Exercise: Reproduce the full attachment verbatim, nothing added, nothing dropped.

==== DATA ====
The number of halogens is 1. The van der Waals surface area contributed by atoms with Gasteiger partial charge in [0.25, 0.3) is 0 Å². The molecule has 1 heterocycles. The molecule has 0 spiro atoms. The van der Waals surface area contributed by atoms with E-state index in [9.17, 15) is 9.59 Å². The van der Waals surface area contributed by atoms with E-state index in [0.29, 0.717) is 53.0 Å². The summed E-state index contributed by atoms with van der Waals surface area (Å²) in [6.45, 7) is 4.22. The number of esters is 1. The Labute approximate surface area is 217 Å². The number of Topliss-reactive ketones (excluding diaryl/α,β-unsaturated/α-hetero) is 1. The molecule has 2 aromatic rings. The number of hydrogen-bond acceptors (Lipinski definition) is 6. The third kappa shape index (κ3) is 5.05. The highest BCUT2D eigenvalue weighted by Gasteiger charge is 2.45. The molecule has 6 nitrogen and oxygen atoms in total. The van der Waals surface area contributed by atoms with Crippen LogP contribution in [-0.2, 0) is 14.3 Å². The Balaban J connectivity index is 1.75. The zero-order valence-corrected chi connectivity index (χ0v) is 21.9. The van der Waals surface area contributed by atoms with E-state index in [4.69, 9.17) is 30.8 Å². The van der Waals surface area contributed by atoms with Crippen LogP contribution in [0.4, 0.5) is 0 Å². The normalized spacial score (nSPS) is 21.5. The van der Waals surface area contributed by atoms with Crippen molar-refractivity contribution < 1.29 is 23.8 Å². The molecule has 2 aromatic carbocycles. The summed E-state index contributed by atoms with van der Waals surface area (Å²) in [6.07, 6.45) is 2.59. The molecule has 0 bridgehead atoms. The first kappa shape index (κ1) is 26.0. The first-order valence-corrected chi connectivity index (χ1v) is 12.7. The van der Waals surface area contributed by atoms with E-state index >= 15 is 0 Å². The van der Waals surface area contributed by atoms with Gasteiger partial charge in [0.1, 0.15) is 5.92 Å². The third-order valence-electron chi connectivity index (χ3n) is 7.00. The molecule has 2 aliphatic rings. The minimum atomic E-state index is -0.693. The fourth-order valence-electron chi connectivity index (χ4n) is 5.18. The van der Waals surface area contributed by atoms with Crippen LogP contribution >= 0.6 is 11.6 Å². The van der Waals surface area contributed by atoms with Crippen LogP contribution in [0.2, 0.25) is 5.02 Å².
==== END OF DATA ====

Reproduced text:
The number of halogens is 1. The van der Waals surface area contributed by atoms with Gasteiger partial charge in [0.25, 0.3) is 0 Å². The molecule has 1 heterocycles. The molecule has 0 spiro atoms. The van der Waals surface area contributed by atoms with E-state index in [9.17, 15) is 9.59 Å². The van der Waals surface area contributed by atoms with E-state index in [0.29, 0.717) is 53.0 Å². The summed E-state index contributed by atoms with van der Waals surface area (Å²) in [6.45, 7) is 4.22. The number of esters is 1. The Labute approximate surface area is 217 Å². The number of Topliss-reactive ketones (excluding diaryl/α,β-unsaturated/α-hetero) is 1. The molecule has 2 aromatic rings. The number of hydrogen-bond acceptors (Lipinski definition) is 6. The third kappa shape index (κ3) is 5.05. The highest BCUT2D eigenvalue weighted by Gasteiger charge is 2.45. The molecule has 6 nitrogen and oxygen atoms in total. The van der Waals surface area contributed by atoms with Crippen LogP contribution in [-0.2, 0) is 14.3 Å². The Balaban J connectivity index is 1.75. The zero-order valence-corrected chi connectivity index (χ0v) is 21.9. The van der Waals surface area contributed by atoms with E-state index in [4.69, 9.17) is 30.8 Å². The van der Waals surface area contributed by atoms with Crippen LogP contribution in [0.4, 0.5) is 0 Å². The normalized spacial score (nSPS) is 21.5. The van der Waals surface area contributed by atoms with Crippen molar-refractivity contribution < 1.29 is 23.8 Å². The molecule has 2 aromatic carbocycles. The summed E-state index contributed by atoms with van der Waals surface area (Å²) in [6.07, 6.45) is 2.59. The molecule has 0 bridgehead atoms. The first kappa shape index (κ1) is 26.0. The first-order valence-corrected chi connectivity index (χ1v) is 12.7. The van der Waals surface area contributed by atoms with E-state index >= 15 is 0 Å². The van der Waals surface area contributed by atoms with Gasteiger partial charge in [0.1, 0.15) is 5.92 Å². The third-order valence-electron chi connectivity index (χ3n) is 7.00. The molecule has 2 aliphatic rings. The minimum atomic E-state index is -0.693. The fourth-order valence-electron chi connectivity index (χ4n) is 5.18. The van der Waals surface area contributed by atoms with Crippen LogP contribution >= 0.6 is 11.6 Å². The van der Waals surface area contributed by atoms with Crippen LogP contribution in [0.2, 0.25) is 5.02 Å².